CAIF Partner Cities
The City of Cape Town has a high carbon footprint compared to other similar cities due to its poor energy security matrix, is rapidly urbanising, with urban sprawl and increase vulnerability to the impacts of climate change. In 2001, the City of Cape Town adopted an integrated Metropolitan Environmental Policy identifying a need to shift from business-as- usual to a targeted sustainable agenda. The city has recognised that its legacy issues of spatial planning and transport does not adhere to its international obligation and the SDGs.
examples of publications
E-mobility in South Africa
Transportation has been a key driver of economic and social activity, and also one of the largest and fastest growing energy end-user sectors. An uptake of electric vehicles is envisaged to be an important part of low-carbon technology pathways for transportation. The Urban Electric Mobility Initiative (UEMI) supports the phasing out of conventionally fuelled vehicles and increase the share of electric vehicles in the total volume of individual motorised transports in cities to at least 30% by 2030. Within this context the preceding chapters evaluate the Electric Vehicle Readiness (EV-Readiness) of the Republic of South Africa’s city of Cape Town. The evaluation that follows includes a review of the policy environment, contributions to Sustainable Development Goals (SDGs) and the United Nation’s New Urban Agenda. While in many re- spects the Republic of South Africa has made numerous advancements,this paper identifies that the governing administration of SA needs to in- crease support towards infrastructure development and support the EVs industry switch over – both users and industry, review the taxation policy for the uptake of EVs into the current environment; provide for a tax incentive for those users who want to make the shift, and engage with all stakeholders in the process of EVs adaptation and implementation.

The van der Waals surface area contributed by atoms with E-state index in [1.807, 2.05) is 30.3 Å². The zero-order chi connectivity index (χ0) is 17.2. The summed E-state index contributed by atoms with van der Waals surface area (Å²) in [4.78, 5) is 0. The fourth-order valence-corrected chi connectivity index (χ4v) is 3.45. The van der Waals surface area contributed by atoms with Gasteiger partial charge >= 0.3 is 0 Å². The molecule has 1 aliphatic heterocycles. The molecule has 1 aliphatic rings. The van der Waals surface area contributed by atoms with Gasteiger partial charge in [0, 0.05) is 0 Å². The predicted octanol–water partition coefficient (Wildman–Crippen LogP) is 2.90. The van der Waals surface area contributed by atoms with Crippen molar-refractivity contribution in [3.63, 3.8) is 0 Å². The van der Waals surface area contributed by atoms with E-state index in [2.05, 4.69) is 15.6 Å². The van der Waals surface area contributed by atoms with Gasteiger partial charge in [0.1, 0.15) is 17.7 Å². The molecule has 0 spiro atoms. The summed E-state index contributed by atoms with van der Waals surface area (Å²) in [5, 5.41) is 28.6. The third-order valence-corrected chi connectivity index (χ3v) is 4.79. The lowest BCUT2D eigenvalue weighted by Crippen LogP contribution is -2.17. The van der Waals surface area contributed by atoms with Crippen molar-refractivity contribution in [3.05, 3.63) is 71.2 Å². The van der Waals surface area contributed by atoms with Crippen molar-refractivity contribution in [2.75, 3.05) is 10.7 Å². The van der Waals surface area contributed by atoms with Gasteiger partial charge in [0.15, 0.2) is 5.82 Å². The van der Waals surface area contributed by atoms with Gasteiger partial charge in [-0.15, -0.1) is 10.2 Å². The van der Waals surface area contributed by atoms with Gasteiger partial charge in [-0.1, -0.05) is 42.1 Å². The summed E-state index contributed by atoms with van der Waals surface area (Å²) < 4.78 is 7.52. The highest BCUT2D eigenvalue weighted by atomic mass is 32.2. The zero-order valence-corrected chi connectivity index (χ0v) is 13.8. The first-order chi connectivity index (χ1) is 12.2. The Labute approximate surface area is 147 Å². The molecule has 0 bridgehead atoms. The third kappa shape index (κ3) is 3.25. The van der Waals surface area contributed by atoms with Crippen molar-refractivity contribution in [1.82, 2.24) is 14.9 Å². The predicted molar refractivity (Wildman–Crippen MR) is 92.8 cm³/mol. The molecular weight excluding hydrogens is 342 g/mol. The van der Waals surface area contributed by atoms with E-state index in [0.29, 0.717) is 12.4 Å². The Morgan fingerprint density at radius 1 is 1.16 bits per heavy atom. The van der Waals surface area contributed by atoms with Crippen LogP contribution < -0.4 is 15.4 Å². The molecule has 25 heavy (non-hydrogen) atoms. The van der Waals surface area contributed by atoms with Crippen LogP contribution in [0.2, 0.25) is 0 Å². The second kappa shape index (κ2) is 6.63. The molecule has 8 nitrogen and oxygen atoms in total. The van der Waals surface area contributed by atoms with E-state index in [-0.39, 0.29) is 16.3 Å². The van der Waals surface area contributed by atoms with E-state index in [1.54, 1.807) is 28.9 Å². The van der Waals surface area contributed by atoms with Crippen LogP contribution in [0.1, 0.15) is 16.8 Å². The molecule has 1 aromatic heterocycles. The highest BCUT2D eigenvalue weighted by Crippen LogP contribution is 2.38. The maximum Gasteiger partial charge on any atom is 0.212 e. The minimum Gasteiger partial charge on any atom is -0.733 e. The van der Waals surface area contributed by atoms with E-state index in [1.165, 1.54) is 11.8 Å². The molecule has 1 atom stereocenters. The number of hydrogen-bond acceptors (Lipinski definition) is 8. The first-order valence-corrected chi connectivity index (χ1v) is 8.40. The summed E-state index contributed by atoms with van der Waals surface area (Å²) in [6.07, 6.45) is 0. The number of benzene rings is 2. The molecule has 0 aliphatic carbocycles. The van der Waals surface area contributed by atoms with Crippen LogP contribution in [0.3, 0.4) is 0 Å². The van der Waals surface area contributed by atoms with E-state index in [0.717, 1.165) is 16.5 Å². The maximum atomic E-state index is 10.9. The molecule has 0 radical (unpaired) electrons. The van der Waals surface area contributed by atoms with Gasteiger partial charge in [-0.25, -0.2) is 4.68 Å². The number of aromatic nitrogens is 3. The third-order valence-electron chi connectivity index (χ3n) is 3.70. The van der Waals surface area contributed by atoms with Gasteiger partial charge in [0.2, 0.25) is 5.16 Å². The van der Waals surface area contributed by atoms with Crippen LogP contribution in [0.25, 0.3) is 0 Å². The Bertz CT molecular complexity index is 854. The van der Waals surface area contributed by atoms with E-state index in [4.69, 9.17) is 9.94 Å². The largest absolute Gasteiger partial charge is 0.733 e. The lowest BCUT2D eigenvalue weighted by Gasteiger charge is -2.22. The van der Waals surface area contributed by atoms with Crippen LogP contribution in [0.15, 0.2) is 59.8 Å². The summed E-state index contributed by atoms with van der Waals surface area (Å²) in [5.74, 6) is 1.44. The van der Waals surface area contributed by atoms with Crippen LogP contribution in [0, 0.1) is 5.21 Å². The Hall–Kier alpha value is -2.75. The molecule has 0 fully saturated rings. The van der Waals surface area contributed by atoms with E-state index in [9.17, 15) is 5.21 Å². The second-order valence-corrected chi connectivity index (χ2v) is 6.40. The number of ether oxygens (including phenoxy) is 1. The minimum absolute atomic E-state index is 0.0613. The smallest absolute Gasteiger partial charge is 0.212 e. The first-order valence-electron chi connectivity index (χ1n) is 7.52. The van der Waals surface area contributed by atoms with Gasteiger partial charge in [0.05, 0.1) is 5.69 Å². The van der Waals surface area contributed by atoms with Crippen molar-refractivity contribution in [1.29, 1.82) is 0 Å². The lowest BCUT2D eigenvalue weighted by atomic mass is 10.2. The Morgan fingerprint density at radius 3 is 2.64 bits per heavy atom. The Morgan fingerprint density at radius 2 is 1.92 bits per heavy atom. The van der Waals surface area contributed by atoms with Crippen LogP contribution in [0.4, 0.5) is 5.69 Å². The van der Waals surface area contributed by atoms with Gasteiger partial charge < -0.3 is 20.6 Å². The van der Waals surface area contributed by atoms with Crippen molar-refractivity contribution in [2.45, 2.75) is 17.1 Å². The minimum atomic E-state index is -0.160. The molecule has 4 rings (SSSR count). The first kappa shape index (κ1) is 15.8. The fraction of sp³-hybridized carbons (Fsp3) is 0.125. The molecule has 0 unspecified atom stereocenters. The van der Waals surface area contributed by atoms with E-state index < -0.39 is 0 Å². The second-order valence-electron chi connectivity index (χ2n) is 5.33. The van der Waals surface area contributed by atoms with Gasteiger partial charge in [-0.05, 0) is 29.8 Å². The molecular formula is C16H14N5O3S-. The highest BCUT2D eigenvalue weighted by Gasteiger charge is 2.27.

Policy Environment Paper: South Africa
This paper aims to identify policy measures in line with the UN’s New Urban Agenda and in the context of the respective Nationally Determined Contributions of the Republic of South Africa (SA). This paper reviews current developments to mitigate and adaption too Greenhouse Gas (GHG) emissions and focuses on national policies and implementation strategies of the South African government in keeping with the Paris Agreement on Climate Change (2015). A brief overview of the City of Cape Town’s strategies to accordingly mitigate and adapt is conducted by reviewing the sectors of transport, energy and resource sector.
City example: Cape Town
Kenya is committed to reduce its emissions by 30% by 2030 (i.e. 143 Mt CO2e) relative to a business-as-usual (BAU) scenario (base year 2010). Its aim to reduce emissions covers all sectors: Energy, Transport, Industrial Process, Agriculture, Forestry and Other Land Use and Waste sector.
Kenya’s emissions have increased substantially between 1995-2010 and this trend is likely to continue as the country strives to become an industrialised middle income country in the near future.